Univision benefits financially from the setup because Televisa fare produced in Mexico is cheaper. Yet some observers question how successful the network can be without catering specifically to U.S. viewers’ tastes—which are increasingly influenced by Netflix’s multibillion-dollar spree of eye candy—even if it tried to follow Telemundo’s programming footprints.

“It’s not a secret that we need to work closely together. They are part of our company and we are obviously a part of theirs,” Univision entertainment president Lourdes Diaz tells B&C in her first interview since joining the company last October. “It is my intent to work very closely with [Televisa] and refresh some of the content out of there to focus on stories that reflect our audience and our Hispanic American experience so that it relates more.”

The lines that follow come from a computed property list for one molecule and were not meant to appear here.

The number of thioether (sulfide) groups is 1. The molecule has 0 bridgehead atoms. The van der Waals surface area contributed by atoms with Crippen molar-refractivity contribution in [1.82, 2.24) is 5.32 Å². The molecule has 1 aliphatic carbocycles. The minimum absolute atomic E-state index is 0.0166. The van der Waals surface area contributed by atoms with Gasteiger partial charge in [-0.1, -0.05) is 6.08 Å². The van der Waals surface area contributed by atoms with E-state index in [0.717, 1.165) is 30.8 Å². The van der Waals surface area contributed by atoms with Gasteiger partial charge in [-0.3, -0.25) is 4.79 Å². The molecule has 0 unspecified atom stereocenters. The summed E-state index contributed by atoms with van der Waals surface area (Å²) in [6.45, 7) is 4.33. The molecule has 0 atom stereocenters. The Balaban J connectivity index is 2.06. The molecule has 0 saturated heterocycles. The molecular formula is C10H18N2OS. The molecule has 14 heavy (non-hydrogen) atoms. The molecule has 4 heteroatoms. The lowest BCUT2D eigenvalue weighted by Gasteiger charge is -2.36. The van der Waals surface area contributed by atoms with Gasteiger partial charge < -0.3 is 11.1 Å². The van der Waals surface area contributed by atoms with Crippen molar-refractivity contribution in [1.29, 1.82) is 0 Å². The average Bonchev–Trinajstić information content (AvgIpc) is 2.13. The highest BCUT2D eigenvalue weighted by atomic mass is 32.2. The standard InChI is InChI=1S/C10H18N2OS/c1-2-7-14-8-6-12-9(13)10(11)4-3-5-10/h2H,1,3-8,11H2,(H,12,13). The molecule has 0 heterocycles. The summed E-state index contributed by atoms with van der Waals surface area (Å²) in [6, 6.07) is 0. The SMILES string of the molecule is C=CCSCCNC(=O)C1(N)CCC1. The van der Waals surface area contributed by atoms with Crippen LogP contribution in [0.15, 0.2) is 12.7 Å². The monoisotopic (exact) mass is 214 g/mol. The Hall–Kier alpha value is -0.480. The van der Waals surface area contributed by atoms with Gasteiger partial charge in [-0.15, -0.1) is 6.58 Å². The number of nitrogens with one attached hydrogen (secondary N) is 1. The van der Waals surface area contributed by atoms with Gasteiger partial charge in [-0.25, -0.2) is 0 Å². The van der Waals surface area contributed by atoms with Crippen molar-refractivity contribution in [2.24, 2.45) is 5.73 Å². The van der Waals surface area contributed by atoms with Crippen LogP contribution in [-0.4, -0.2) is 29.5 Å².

Diaz says Univision conducted focus groups in multiple cities during the summer and fall with viewers. “They wanted authentic, relatable stories, they want a shorter format, they wanted compelling characters that drive the narrative, they wanted to depict the women in a position of strength, much in the way they see themselves, as opposed to the old country, and to really reflect the U.S. Hispanic experience,” she says.

The network has responded to that research, Diaz says. In the last few months, Univision has premiered Su Nombre Era Dolores, la Jenn que yo Conoci, a bio-pic about the late singer Jenni Rivera, and Vino el Amor, a novella about an immigrant family in Napa Valley and Blue Demon, a series about the famous Mexican wrestler.

“We’re going to have a full slate of other product that’s going to be reflecting the Latinosin our community,” she says.

Refreshing the Pipeline

In some ways, Univision’s bonds to Televisa are tightening.

In January, before President Trump took office, the Federal Communications Commission ruled that Televisa could increase its stake in Univision to 40% of the voting rights and a 49% equity interest.